Here at the College of Sciences and Humanities, we love to highlight the new faculty members joining our team. Dr. John Millis is a new professor and department chair in the Department of Physics and Astronomy. Dr. Millis’ broad area of research entails quantum mechanics, electromagnetics, and astrophysics.
What is your journey to Ball State?
After completing my PhD in physics from Purdue University, I made my way to Anderson University as an assistant professor of physics. There, I continued to grow as an instructor and researcher. I eventually became chair of the Department of Physical Sciences & Engineering—a role I served in for nearly seven years.
Why did you want to work at Ball State?
I found that I was spending much of my time at Anderson University advancing our engineering programs, which was great, but I was moving away from my true passion, which is physics and astronomy. Additionally, I was ready for a new challenge—and at Ball State, I’ll have the opportunity to work with my colleagues to grow our existing programs in physics and astronomy while looking to the future where there are great opportunities for new and exciting initiatives.
How do you feel about becoming the new chair of the department?
I am excited about the challenges and possibilities that exist as the incoming chair of the Department of Physics and Astronomy. While I am still getting acclimated to the department and Ball State in general, which is compounded by the ongoing (COVID-19) pandemic, we have some general goals for growing the enrollment in the department and expanding our offerings.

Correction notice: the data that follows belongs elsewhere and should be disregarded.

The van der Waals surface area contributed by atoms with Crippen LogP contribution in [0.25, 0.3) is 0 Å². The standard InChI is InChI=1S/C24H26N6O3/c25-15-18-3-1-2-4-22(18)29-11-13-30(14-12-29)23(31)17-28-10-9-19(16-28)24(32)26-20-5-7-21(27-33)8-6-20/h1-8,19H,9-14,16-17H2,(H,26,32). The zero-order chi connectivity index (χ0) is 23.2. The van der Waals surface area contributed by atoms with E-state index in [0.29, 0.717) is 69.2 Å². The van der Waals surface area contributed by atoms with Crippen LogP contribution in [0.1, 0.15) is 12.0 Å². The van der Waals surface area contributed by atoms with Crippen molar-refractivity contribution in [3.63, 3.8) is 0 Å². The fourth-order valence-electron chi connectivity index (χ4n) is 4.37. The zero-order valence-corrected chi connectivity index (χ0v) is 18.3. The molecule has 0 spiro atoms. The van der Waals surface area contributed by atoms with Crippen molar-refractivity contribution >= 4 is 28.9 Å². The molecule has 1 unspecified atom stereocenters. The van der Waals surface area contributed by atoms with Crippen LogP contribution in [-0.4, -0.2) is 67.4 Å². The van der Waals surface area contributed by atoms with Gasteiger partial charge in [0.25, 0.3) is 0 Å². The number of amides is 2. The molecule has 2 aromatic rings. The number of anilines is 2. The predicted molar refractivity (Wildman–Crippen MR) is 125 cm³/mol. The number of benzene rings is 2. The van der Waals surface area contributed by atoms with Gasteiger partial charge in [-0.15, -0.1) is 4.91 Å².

We have a number of great resources in the department—such as the planetarium, the observatory, and a host of great faculty doing engaging research—and I look forward to capitalizing on these to continue to move the department forward.
What are your research and teaching interests?
I have broad teaching interests, including quantum mechanics, electromagnetics, and astrophysics. My research background is primarily in high-energy astrophysics, using the VERITAS gamma-ray experiment to student very high energy radiation from black holes and neutron stars. More recently, I have also conducted research in physics, astronomy, and engineering education.
What do you like to do in your free time?
I enjoy being active, spending time with my family outdoors, and exercising regularly. I also have found a love of cooking, particularly the creativity of creating new dishes. And, for those that know me well, know that I have a love of the piano and play often, particularly when things get hectic and stressful as a way to relax.
To learn more about the Department of Physics and Astronomy and its programs, please visit their website. To stay up to date on news and events, follow them on Facebook or visit their blog. For questions, please email the department at email@example.com.